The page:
• Cut the dough in the centre of the log, then again in each centre, then again x 2 or 3 depending on how big you want each scroll. I made them x 3 because I didn’t want them too large.
  • Place them into a prepared tin and leave in a warm place to double in size. *See notes on proving.
  • Set the oven to 180°c fan or 200°c conventional oven, once at temperature place the tray on the middle shelf and bake until a deep golden brown. Around 20-25 minutes.

While they’re baking, make the topping

  • Add all the topping ingredients to a mixer and mix until thoroughly combined. If the Philly and/or butter is cold, it may take a while, but once it’s softened, it will become a smooth, creamy texture with no lumps.
  • Once the scrolls are a deep golden brown, remove them from the oven and while they’re still hot add the topping ingredients and allow to cool for at least 10 minutes before serving.

Notes

There are so many ways you can make a proving chamber for your bread doughs. Here are a few quick ways, you might like to choose from.
1. Take a microwave safe bowl or jug ½ fill it with water and pop it in your microwave, set to 5 minutes (The time will depend on your microwave strength and how much water you have, but let it boil for a couple of minutes.) Remove and quickly replace with your dough and close the door. The microwave cavity will now be a nice warm, damp environment for your yeast to be happy.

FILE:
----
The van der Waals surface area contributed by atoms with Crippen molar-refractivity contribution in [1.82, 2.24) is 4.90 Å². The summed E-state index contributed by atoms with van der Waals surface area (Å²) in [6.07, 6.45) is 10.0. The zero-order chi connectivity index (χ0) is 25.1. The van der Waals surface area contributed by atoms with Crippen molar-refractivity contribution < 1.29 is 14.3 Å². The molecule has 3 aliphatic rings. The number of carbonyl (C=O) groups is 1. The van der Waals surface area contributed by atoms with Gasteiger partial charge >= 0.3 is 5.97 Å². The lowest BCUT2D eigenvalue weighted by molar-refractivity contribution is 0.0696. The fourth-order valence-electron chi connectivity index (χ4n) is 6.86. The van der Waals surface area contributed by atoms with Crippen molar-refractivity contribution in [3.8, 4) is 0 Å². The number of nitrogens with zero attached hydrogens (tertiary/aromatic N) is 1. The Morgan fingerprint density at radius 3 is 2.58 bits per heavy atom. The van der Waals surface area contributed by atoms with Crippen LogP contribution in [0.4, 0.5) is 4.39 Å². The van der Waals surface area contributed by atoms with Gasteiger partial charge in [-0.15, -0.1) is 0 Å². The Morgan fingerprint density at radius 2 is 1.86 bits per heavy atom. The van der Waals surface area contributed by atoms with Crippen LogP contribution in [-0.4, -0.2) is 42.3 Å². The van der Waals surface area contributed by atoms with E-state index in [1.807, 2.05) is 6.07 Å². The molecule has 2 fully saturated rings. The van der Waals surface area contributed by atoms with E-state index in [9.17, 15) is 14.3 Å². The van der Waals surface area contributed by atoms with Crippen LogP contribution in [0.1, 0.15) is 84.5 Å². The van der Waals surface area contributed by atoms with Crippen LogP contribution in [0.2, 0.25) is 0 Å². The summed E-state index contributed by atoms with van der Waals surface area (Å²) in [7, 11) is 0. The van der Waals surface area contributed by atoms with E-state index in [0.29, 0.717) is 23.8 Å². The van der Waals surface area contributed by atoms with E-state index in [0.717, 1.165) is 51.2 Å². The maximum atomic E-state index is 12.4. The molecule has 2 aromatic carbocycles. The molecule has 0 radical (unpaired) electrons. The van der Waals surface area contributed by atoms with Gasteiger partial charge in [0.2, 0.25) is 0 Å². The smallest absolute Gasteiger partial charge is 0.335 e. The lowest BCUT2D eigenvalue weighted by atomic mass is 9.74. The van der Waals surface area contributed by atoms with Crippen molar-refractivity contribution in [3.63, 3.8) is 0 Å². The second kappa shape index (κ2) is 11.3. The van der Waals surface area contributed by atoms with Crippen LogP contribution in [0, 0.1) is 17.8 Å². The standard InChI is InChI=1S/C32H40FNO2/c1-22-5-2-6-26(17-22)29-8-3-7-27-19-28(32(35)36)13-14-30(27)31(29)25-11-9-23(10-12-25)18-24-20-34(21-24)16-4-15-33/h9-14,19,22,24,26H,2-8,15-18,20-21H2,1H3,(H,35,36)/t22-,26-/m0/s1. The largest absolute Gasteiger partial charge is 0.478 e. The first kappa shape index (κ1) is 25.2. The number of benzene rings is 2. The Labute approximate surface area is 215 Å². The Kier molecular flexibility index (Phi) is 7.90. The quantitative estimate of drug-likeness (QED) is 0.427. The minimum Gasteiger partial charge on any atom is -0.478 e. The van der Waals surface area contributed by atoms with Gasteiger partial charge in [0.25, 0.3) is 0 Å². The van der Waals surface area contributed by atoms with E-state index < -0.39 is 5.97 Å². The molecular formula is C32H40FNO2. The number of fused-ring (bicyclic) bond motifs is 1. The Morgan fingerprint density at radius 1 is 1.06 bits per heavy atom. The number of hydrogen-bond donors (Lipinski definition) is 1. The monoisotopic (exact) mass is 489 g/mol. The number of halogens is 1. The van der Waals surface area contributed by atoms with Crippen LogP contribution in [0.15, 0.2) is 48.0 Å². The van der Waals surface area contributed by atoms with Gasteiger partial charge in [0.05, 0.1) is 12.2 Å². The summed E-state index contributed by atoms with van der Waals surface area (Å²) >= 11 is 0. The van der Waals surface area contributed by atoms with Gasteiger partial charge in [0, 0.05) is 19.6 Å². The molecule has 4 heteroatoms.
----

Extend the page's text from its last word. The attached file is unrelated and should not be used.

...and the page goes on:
2. Spray or brush water on the surface of your dough and place it in a warm oven no hotter than 40°c. I suggest you have a little oven temp gauge for this purpose. If your oven goes over 50°c your yeast will die. You need to spray or brush with water, so a crust doesn’t form on the surface preventing the dough from rising and cracking in places you don’t want it to crack.
3. Fill a sink with hot water, suspend a cooling rack over the top then add your bowl or tray of dough to prove on top, cover with cling film so you can see what’s happening and trap the warmth in.

15 Comments

  1. 5 stars
    Love these scrolls they are just right. Much better than any bought ones. Worth making and I will again.

    1. Hi Maria,
      Sure you can leave it out although I’d probably add another 20g of butter to the filling. I know it sounds like a lot but the almonds were going to give a touch more moisture and texture. I think they’d be nicer if you do that. 😉

    1. Hey Corinna,

      Sure you can add butter 30 – 50g will works well. Although the almonds are oily and think of the sugar (as it melts) as moisture. It all depends on you.